- Sports & Recreation
- Jimmy Haslam
- Cleveland Browns
- Pilot Flying J
By The Sports Xchange May 8, 2013 12:10 AM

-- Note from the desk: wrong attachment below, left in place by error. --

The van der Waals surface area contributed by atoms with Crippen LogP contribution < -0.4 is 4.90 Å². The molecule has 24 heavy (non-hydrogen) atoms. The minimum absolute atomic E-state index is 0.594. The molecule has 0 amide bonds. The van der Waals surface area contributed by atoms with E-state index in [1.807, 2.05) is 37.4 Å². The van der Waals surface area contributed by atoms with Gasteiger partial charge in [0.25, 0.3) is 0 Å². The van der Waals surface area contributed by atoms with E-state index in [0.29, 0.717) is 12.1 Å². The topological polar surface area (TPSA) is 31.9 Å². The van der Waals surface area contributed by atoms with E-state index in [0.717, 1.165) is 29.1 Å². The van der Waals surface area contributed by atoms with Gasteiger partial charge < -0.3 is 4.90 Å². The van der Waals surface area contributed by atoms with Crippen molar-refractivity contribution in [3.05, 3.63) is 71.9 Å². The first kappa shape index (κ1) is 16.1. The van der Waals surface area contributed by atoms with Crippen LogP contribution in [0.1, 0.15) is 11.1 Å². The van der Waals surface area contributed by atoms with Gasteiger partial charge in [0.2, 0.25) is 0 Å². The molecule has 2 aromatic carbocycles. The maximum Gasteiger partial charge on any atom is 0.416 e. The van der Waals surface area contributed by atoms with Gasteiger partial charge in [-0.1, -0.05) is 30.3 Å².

Amid growing controversy over his embarrassing legal business problems, Cleveland Browns owner Jimmy Haslam apologized to fans and promised to deliver a winning team Monday at a National Football Foundation event in Westlake, Ohio. It was one of Haslam's first public appearances in Ohio since April 15, when investigators from the IRS and FBI raided the Knoxville, Tenn., headquarters of Pilot Flying J, which was accused of perpetrating an elaborate fraud rebate scheme against its truck stop customers. Haslam, who bought the team from Randy Lerner last year, was among featured speakers Monday in an event that included current and former Ohio State football coaches Urban Meyer and Jim Tressel. According to The Cleveland Plain Dealer, after giving the event's opening address, Haslam talked with local media for about 10 minutes but did not respond to questions, including one about the FBI believing he knew about the rebate scheme. "I apologize to the city of Cleveland, Northeastern Ohio and all Browns fans because the last thing we ever wanted to do as a new owner was detract from football and the Browns and just what a great football area this is," Haslam said. "So I apologize for that. We feel badly about it, and we're very comfortable we'll work through this situation." Regardless of the legal challenges, Haslam said what Browns fans wanted to hear most. "I think we'll have a better football team this year," he said. "We're going to do this the right way. It's not going to happen overnight. You don't go from winning 14 games in three years to winning 14 games in one year. But we will have a better team this year, and we'll be better in 2014." He reiterated that he was committed to winning. "I want to win because we're competitive and anybody that's competitive wants to win, but having been in this area, I want to win more for you all, the fans of Cleveland, because I've never seen fan support like this in the Cleveland area," he said. "It's incredible. I pledge to you we're going to do everything we possibly can to bring a winner to Cleveland and Northeast Ohio because this area deserves it." After politely but firmly refusing to answer media questions, Haslam chatted with some Browns employees before leaving the building through a rear door more than an hour before the event ended. At the heart of the legal issue are allegations that Haslam was aware that Pilot Flying J was intentionally defrauding customers by shorting them on rebates which, according to one company vice president, raked in $450,000 a month. The FBI and IRS announced that the truck stop chain and several key employees were the subject of an investigation. The Pilot Flying J headquarters was raided and locked down. Haslam announced that he placed several members of the Pilot administrative staff on leave while the legal matter is rectified. Haslam said an independent investigation of "what did or did not happen" is under way and could be completed by July. The day before the NFL Draft, league commissioner Roger Goodell told reporters that the investigation came as a huge surprise to the NFL. He said the league was unaware of the FBI and IRS investigations of Pilot Flying J last year before Haslam purchased the Browns for more than $1 billion. According to testimony in documents secured by the Cleveland Plain Dealer, Haslam had knowledge of a scheme within Pilot. John Freeman, a company vice president, was quoted saying that Haslam "knew all along that I was cost-plussin' this guy. He knew it all along. Loved it. We were makin' $450,000 on him. Why wouldn't he love it." Haslam ranks No. 360 on Forbes' list of wealthiest Americans. Most of his fortune comes from his 35 percent share of the family's 59 percent ownership in the privately held truck stop company, according to Forbes. Haslam's purchase of the Browns was approved last October, giving him 70 percent of the team and the ability to buy the remaining 30 percent from Lerner over the next four years. However, Haslam's ability to get that future money may already have been compromised. In reaction to the FBI and IRS investigation, the ratings service agency Moody's Investors Service told the Plain Dealer that it has placed Pilot Travel Centers, Haslam's parent company, on review for a ratings downgrade, which would make money more expensive and more difficult to acquire.